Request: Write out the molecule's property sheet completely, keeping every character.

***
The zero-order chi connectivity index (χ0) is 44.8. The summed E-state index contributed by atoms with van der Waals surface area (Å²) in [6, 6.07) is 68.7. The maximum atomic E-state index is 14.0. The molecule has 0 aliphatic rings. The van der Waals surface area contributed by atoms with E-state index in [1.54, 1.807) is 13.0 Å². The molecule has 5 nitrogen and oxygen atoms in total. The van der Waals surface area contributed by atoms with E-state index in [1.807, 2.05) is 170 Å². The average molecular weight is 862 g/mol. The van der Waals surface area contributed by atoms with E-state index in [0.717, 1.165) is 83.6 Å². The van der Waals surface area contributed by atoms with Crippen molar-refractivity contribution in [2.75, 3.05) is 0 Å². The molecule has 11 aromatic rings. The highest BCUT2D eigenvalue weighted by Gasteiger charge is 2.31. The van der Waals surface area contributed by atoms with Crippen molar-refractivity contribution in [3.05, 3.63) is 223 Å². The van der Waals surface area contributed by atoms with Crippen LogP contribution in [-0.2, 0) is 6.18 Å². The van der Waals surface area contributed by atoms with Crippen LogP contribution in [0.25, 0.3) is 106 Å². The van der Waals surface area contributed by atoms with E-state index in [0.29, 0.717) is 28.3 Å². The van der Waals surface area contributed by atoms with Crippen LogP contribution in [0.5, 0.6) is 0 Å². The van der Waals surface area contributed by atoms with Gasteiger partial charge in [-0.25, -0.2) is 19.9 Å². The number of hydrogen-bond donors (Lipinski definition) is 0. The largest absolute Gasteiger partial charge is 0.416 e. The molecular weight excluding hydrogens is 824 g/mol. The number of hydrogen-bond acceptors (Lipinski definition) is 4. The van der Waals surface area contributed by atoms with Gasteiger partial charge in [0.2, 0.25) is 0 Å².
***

The zero-order chi connectivity index (χ0) is 44.8. The summed E-state index contributed by atoms with van der Waals surface area (Å²) in [6, 6.07) is 68.7. The maximum atomic E-state index is 14.0. The molecule has 0 aliphatic rings. The van der Waals surface area contributed by atoms with E-state index in [1.54, 1.807) is 13.0 Å². The molecule has 5 nitrogen and oxygen atoms in total. The van der Waals surface area contributed by atoms with E-state index in [1.807, 2.05) is 170 Å². The average molecular weight is 862 g/mol. The van der Waals surface area contributed by atoms with E-state index in [0.717, 1.165) is 83.6 Å². The van der Waals surface area contributed by atoms with Crippen molar-refractivity contribution in [2.75, 3.05) is 0 Å². The molecule has 11 aromatic rings. The highest BCUT2D eigenvalue weighted by Gasteiger charge is 2.31. The van der Waals surface area contributed by atoms with Crippen molar-refractivity contribution in [3.05, 3.63) is 223 Å². The van der Waals surface area contributed by atoms with Crippen LogP contribution in [-0.2, 0) is 6.18 Å². The van der Waals surface area contributed by atoms with Crippen LogP contribution in [0.25, 0.3) is 106 Å². The van der Waals surface area contributed by atoms with E-state index in [0.29, 0.717) is 28.3 Å². The van der Waals surface area contributed by atoms with Crippen LogP contribution in [0.5, 0.6) is 0 Å². The van der Waals surface area contributed by atoms with Gasteiger partial charge in [-0.25, -0.2) is 19.9 Å². The number of hydrogen-bond donors (Lipinski definition) is 0. The largest absolute Gasteiger partial charge is 0.416 e. The molecular weight excluding hydrogens is 824 g/mol. The number of hydrogen-bond acceptors (Lipinski definition) is 4. The van der Waals surface area contributed by atoms with Gasteiger partial charge in [0.2, 0.25) is 0 Å².